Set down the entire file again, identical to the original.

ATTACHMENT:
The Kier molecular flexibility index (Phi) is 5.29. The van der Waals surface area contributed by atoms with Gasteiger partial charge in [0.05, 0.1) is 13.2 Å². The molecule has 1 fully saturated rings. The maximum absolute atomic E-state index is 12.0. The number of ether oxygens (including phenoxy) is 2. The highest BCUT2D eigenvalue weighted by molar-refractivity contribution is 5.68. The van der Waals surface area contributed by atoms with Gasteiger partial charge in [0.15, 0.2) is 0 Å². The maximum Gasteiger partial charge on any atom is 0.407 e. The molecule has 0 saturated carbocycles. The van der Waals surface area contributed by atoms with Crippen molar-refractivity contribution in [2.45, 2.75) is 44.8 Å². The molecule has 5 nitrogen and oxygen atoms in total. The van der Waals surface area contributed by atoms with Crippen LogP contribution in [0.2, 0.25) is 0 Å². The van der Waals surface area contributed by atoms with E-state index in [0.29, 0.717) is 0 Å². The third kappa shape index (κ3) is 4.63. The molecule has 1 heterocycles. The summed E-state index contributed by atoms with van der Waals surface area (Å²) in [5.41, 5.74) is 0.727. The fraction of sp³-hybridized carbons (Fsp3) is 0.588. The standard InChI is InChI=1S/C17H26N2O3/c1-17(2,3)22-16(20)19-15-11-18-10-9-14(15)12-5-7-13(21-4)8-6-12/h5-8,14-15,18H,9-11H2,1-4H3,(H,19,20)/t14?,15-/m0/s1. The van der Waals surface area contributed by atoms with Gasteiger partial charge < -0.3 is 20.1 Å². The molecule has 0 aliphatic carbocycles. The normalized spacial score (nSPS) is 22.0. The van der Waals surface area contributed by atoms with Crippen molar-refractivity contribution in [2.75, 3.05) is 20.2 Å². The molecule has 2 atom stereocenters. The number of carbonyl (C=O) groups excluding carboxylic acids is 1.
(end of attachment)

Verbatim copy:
The Kier molecular flexibility index (Phi) is 5.29. The van der Waals surface area contributed by atoms with Gasteiger partial charge in [0.05, 0.1) is 13.2 Å². The molecule has 1 fully saturated rings. The maximum absolute atomic E-state index is 12.0. The number of ether oxygens (including phenoxy) is 2. The highest BCUT2D eigenvalue weighted by molar-refractivity contribution is 5.68. The van der Waals surface area contributed by atoms with Gasteiger partial charge in [0.15, 0.2) is 0 Å². The maximum Gasteiger partial charge on any atom is 0.407 e. The molecule has 0 saturated carbocycles. The van der Waals surface area contributed by atoms with Crippen molar-refractivity contribution in [2.45, 2.75) is 44.8 Å². The molecule has 5 nitrogen and oxygen atoms in total. The van der Waals surface area contributed by atoms with Crippen LogP contribution in [0.2, 0.25) is 0 Å². The van der Waals surface area contributed by atoms with E-state index in [0.29, 0.717) is 0 Å². The third kappa shape index (κ3) is 4.63. The molecule has 1 heterocycles. The summed E-state index contributed by atoms with van der Waals surface area (Å²) in [5.41, 5.74) is 0.727. The fraction of sp³-hybridized carbons (Fsp3) is 0.588. The standard InChI is InChI=1S/C17H26N2O3/c1-17(2,3)22-16(20)19-15-11-18-10-9-14(15)12-5-7-13(21-4)8-6-12/h5-8,14-15,18H,9-11H2,1-4H3,(H,19,20)/t14?,15-/m0/s1. The van der Waals surface area contributed by atoms with Gasteiger partial charge < -0.3 is 20.1 Å². The molecule has 0 aliphatic carbocycles. The normalized spacial score (nSPS) is 22.0. The van der Waals surface area contributed by atoms with Crippen molar-refractivity contribution in [2.75, 3.05) is 20.2 Å². The molecule has 2 atom stereocenters. The number of carbonyl (C=O) groups excluding carboxylic acids is 1.